I am a UK Activist, Multidisciplinary Artist, originally from Trinidad and Tobago. I am currently developing work, which stems from my enquiry; How can Artists from the African Diaspora use their platform to highlight the impact of unconscious bias/systemic racism on our community’s mental health.
Government statistics suggest that African Caribbean people are disproportionately detained under the Mental Health Act across the UK.
My immediate enquiry lead me to explore ways to implement wellbeing practices such as sound and music therapy into my work. I am particularly interested in the restorative properties of music, and it has also come to my attention, the barriers that prevent music artists like myself from accessing training that may benefit our communities. A diversity report from the British Association of Music Therapy suggests that music therapists from marginalised groups, including people from the African/Caribbean diaspora are under-represented. The report suggests that stringent entry requirements that rely on western classical music training, may be one of the barriers preventing access to marginalised and disadvantaged groups.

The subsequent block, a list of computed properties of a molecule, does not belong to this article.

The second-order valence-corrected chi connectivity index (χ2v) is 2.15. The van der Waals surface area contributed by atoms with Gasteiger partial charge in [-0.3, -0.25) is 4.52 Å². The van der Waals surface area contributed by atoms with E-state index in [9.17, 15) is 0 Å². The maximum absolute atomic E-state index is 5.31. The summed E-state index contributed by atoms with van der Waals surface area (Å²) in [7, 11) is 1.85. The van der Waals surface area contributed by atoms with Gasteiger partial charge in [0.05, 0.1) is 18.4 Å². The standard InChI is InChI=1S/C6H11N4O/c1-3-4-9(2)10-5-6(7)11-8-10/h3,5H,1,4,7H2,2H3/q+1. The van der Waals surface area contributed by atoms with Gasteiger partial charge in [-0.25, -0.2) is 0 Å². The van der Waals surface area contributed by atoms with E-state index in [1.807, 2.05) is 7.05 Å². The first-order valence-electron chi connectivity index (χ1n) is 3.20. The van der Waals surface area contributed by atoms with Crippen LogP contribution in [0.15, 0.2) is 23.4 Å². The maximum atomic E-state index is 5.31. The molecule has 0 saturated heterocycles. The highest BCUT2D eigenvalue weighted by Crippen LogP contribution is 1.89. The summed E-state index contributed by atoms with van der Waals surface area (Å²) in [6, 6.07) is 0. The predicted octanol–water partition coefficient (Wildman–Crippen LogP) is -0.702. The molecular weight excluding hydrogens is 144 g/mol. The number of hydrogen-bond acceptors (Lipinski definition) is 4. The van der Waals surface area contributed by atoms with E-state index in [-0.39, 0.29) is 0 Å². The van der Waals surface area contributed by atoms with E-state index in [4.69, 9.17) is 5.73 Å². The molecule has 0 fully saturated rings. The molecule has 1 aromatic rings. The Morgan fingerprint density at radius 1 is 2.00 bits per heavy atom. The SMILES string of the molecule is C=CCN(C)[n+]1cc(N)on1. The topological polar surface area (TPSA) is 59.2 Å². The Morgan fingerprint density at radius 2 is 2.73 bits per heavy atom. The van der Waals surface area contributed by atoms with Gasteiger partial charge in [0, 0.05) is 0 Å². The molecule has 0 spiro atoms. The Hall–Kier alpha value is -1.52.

Research suggests that people from the African Diaspora may not be getting enough support for their mental health which highlights that there is a need for more representation amongst Black British NHS staff and Wellbeing Therapists in the UK.
Music Therapy is one of the proven alternative therapies on the NHS which may work to promote and enhance mental health and wellbeing.
My music practice is developing to incorporate Sound and Music Therapy practices. I intend for my work to encourage the dialogue around the colonialistic structures of Music Therapy training.
It is my goal to re-balance, restore and refocus my creative and spiritual energies to improve my understanding and purpose as an artist to better serve myself and others who may have been impacted by unconscious bias and systemic racism.